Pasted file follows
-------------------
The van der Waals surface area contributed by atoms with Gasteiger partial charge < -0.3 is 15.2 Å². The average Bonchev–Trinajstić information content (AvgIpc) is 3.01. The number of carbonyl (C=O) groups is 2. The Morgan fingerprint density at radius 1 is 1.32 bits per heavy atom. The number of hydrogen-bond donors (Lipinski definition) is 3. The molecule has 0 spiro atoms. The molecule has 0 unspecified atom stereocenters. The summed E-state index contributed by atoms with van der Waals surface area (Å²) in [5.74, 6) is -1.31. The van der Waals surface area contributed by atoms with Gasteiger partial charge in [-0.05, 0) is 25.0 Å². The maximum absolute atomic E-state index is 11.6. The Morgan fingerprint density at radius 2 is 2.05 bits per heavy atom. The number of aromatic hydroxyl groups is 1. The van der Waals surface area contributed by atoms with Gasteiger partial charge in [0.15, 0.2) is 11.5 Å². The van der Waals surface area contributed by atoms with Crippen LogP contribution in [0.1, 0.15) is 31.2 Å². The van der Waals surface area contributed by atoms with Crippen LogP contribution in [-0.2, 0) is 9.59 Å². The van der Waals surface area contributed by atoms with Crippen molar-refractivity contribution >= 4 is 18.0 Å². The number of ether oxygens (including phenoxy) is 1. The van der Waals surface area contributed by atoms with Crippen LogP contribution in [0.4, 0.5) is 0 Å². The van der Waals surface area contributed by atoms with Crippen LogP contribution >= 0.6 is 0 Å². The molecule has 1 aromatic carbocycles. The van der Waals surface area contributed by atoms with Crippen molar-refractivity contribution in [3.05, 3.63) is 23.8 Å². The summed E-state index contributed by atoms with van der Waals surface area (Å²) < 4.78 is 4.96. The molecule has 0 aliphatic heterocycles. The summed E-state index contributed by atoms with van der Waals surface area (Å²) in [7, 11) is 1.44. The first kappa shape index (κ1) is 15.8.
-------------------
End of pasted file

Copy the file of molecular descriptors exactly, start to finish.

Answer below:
The van der Waals surface area contributed by atoms with Gasteiger partial charge < -0.3 is 15.2 Å². The average Bonchev–Trinajstić information content (AvgIpc) is 3.01. The number of carbonyl (C=O) groups is 2. The Morgan fingerprint density at radius 1 is 1.32 bits per heavy atom. The number of hydrogen-bond donors (Lipinski definition) is 3. The molecule has 0 spiro atoms. The molecule has 0 unspecified atom stereocenters. The summed E-state index contributed by atoms with van der Waals surface area (Å²) in [5.74, 6) is -1.31. The van der Waals surface area contributed by atoms with Gasteiger partial charge in [-0.05, 0) is 25.0 Å². The maximum absolute atomic E-state index is 11.6. The Morgan fingerprint density at radius 2 is 2.05 bits per heavy atom. The number of aromatic hydroxyl groups is 1. The van der Waals surface area contributed by atoms with Gasteiger partial charge in [0.15, 0.2) is 11.5 Å². The van der Waals surface area contributed by atoms with Crippen LogP contribution in [0.1, 0.15) is 31.2 Å². The van der Waals surface area contributed by atoms with Crippen LogP contribution in [-0.2, 0) is 9.59 Å². The van der Waals surface area contributed by atoms with Crippen molar-refractivity contribution >= 4 is 18.0 Å². The number of ether oxygens (including phenoxy) is 1. The van der Waals surface area contributed by atoms with Crippen LogP contribution in [0.4, 0.5) is 0 Å². The van der Waals surface area contributed by atoms with Crippen LogP contribution >= 0.6 is 0 Å². The molecule has 1 aromatic carbocycles. The van der Waals surface area contributed by atoms with Crippen molar-refractivity contribution in [3.05, 3.63) is 23.8 Å². The summed E-state index contributed by atoms with van der Waals surface area (Å²) < 4.78 is 4.96. The molecule has 0 aliphatic heterocycles. The summed E-state index contributed by atoms with van der Waals surface area (Å²) in [7, 11) is 1.44. The first kappa shape index (κ1) is 15.8.